This story appears in the March/April 2018 issue of Playboy. Subscribe

When I was a kid, I used to steal from my sister on a regular basis. Cassette tapes, dirty novels, hair clips, Game Boy cartridges. Every time she caught me—which was most of the time; I have all the cat-burgling skills of a dog—I’d apologize. And every time, she’d issue the same clarification: “You’re only sorry you got caught.” Fair point. It’s not like I felt guilty while I was pawing for bodice rippers under her bed. I only felt inconvenienced upon discovering that my actions had consequences. But I did learn that not all apologies are equal. So much so that in 2015 I wrote an op-ed for The New York Times about why women should stop apologizing for themselves so much. The piece went viral enough to land me on CBS This Morning, where I was interviewed by Charlie Rose, whose lack of interest in the subject no longer seems like a reflection of my ability to articulate it. You can see it in the clip: Every time the camera cuts to him, he’s picking sleep out of his eye. I mean, he’s really getting in there.

Now Rose, along with dozens of high-profile men including Matt Lauer, Al Franken and Louis C.K., have been forced to apologize to the point that the famous man’s mea culpa has become a burgeoning genre in itself—the Sexual Harasser’s Lament. Why, there’s even a “Watch the birdie!” subgenre in which men like Mario “the Cinnamon Roll” Batali and Kevin “I’m Gay!” Spacey toss red herrings at the problem. But for the most part the blame deflection is more deeply seated. Rose views his time in the hot seat as a personal boot camp, stressing what he’s “learned” and that “all of us…have come to a profound new respect for women and their lives.” Who, us? I have long had the perfect blend of respect and disrespect for my own life. Lauer is “humbled” and “blessed,” as though he’s about to lift up a statuette and thank God. Like Rose, he has spun the personal pain and professional setbacks of women into a teaching moment for himself. “The last two days have forced me to take a very hard look at my own troubling flaws,” he mused. I have a full-time job taking a hard look at my troubling flaws, and I didn’t have to touch anyone to get it. Louis C.K.’s apology, perhaps the best intentioned, is nonetheless missing the magic word. Harvey Weinstein, who seems driven to be the best at everything, including being the worst, is in conversation less with his victims than with the NRA, to which he plans on devoting his “full attention.”

The apologies come laced with the pompousness of the newly moral or with the brazen demand that we see their authors as wounded.

Apologies, by their nature, are imperfect because they’re delivered by people imperfect enough to warrant contrition. After centuries of apologizing for being bumped into, women are highly trained—like Liam Neeson very-particular-set-of-skills trained—in the art of the apology. But as bittersweet as the advantage we have in this department is, it’s still astounding how men can be so piss-poor at it. The phrase mea culpa literally means “through my fault,” meaning every grievous act passes through a single portal. There is no “I’m sorry you feel that way,” which puts the onus on the victim, or “consider the context,” which puts it on society, or “I have brought shame upon my family,” which…I don’t know what that is. We don’t live in feudal Japan. A pure apology is one rooted in accountability for yourself and regret for others, not the other way around.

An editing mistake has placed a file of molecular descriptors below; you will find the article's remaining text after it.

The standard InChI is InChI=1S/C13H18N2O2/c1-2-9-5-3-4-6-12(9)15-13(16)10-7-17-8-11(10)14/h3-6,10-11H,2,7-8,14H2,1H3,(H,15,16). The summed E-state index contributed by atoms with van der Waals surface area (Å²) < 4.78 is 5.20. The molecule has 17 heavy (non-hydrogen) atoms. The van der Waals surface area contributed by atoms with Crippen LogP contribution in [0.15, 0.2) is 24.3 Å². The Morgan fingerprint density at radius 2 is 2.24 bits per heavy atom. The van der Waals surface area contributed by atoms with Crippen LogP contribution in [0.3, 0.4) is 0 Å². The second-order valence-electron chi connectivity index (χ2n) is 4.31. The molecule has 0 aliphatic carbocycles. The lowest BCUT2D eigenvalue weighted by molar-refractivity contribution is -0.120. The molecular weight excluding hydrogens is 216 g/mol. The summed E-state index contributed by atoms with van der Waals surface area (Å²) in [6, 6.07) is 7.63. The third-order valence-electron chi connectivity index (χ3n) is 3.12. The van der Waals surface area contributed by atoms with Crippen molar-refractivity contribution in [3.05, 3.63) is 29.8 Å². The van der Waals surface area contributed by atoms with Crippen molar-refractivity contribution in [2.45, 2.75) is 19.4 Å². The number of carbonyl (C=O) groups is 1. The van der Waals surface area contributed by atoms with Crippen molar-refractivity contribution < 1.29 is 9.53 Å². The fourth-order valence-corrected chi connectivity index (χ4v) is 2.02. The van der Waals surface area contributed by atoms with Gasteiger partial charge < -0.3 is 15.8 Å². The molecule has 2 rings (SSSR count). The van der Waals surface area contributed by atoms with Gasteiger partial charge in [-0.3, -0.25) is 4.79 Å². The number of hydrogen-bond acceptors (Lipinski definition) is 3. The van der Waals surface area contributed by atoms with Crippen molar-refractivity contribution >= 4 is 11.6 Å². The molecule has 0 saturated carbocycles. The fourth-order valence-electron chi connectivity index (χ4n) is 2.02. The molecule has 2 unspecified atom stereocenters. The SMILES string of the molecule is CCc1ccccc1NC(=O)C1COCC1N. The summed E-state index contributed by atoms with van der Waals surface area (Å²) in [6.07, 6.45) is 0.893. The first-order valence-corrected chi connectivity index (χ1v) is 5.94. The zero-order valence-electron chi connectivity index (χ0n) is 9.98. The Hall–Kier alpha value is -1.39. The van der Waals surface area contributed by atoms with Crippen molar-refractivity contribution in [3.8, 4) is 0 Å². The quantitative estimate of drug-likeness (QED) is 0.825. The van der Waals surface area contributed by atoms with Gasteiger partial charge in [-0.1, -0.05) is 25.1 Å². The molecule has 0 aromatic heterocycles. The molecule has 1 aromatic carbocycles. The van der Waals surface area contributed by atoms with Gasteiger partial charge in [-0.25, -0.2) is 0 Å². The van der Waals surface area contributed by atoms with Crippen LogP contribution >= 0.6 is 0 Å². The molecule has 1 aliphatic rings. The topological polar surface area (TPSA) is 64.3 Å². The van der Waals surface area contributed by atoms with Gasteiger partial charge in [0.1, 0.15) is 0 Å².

If I empathize with these men at all, I empathize with them as writers. I certainly wouldn’t want this gig. No words are available to fix what’s been done, and even the acknowledgment of that futility is grating. Plus, direct admission of a crime is legally inadvisable, which means the center drops out of half these pronouncements before they begin. Still, the apologies come laced with the pompousness of the newly moral or with the brazen demand that we see their authors as wounded. Or else they blink at us with Bambi eyes, their tone reminiscent of a teenage shoplifter claiming not to know one has to pay for things in a store.

And yet, apologize they must! To have no comment is to tacitly admit their guilt or else expose their hope that if everyone stays very still, the storm will pass. It’s hard not to sense these men’s reliance on America’s short-term memory. I don’t blame them. But we do make exceptions. Ask Monica Lewinsky. We’re in the midst of a vital and exciting uprising of women’s voices and a long overdue shift in the power structure. But that’s not why this moment has staying power. It’s because once every handful of years, the same news story that graces the cover of Us Weekly also graces the front page of The New York Times. Which means it’s easy to follow. If you haven’t been keeping tabs on the Syrian civil war, it can feel prohibitively confusing to dive in now. But widespread sexual misconduct across every industry enables us to discuss a salacious topic at length, with authority and without guilt. It’s locked in.

So to the men penning these public apologies: It’s not that your words are falling on deaf ears. Oh, we’re listening all right. But what is meant to extricate you from the mess you’ve created and distance you from the damage you’ve caused only feeds the beast. And that’s good. It’s a good beast. It’s not out to get men or scare them into thinking they can’t make a dirty joke or have a crush on a woman at work ever again. It’s so much bigger than that. It’s a beast that has come to realign the world for our children, who have to grow up in it. It has been taking shape for decades—centuries, depending on how you clock it. And as your apologies keep coming, they make a dull buzzing sound around the beast’s ears. Like flies. Small. Manifold. Frantic. Irrelevant.

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